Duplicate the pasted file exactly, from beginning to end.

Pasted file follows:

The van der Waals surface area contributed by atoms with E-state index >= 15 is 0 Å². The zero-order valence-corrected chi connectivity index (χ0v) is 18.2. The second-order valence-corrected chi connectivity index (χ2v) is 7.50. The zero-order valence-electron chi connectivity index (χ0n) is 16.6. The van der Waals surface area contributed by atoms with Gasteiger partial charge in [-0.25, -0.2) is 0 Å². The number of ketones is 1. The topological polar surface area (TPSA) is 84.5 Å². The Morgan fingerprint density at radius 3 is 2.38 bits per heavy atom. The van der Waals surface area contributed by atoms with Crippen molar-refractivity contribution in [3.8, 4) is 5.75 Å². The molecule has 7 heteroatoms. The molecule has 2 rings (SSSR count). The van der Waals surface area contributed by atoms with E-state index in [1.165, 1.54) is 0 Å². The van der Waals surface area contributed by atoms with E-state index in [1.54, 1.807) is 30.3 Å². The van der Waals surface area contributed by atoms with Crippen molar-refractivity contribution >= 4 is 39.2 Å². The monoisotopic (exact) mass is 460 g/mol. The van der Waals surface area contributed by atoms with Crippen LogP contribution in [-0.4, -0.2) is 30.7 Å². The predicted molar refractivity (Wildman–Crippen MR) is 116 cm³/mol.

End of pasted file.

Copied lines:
The van der Waals surface area contributed by atoms with E-state index >= 15 is 0 Å². The zero-order valence-corrected chi connectivity index (χ0v) is 18.2. The second-order valence-corrected chi connectivity index (χ2v) is 7.50. The zero-order valence-electron chi connectivity index (χ0n) is 16.6. The van der Waals surface area contributed by atoms with Gasteiger partial charge in [-0.25, -0.2) is 0 Å². The number of ketones is 1. The topological polar surface area (TPSA) is 84.5 Å². The Morgan fingerprint density at radius 3 is 2.38 bits per heavy atom. The van der Waals surface area contributed by atoms with Crippen molar-refractivity contribution in [3.8, 4) is 5.75 Å². The molecule has 7 heteroatoms. The molecule has 2 rings (SSSR count). The van der Waals surface area contributed by atoms with E-state index in [1.165, 1.54) is 0 Å². The van der Waals surface area contributed by atoms with E-state index in [1.54, 1.807) is 30.3 Å². The van der Waals surface area contributed by atoms with Crippen molar-refractivity contribution >= 4 is 39.2 Å². The monoisotopic (exact) mass is 460 g/mol. The van der Waals surface area contributed by atoms with Crippen LogP contribution in [-0.4, -0.2) is 30.7 Å². The predicted molar refractivity (Wildman–Crippen MR) is 116 cm³/mol.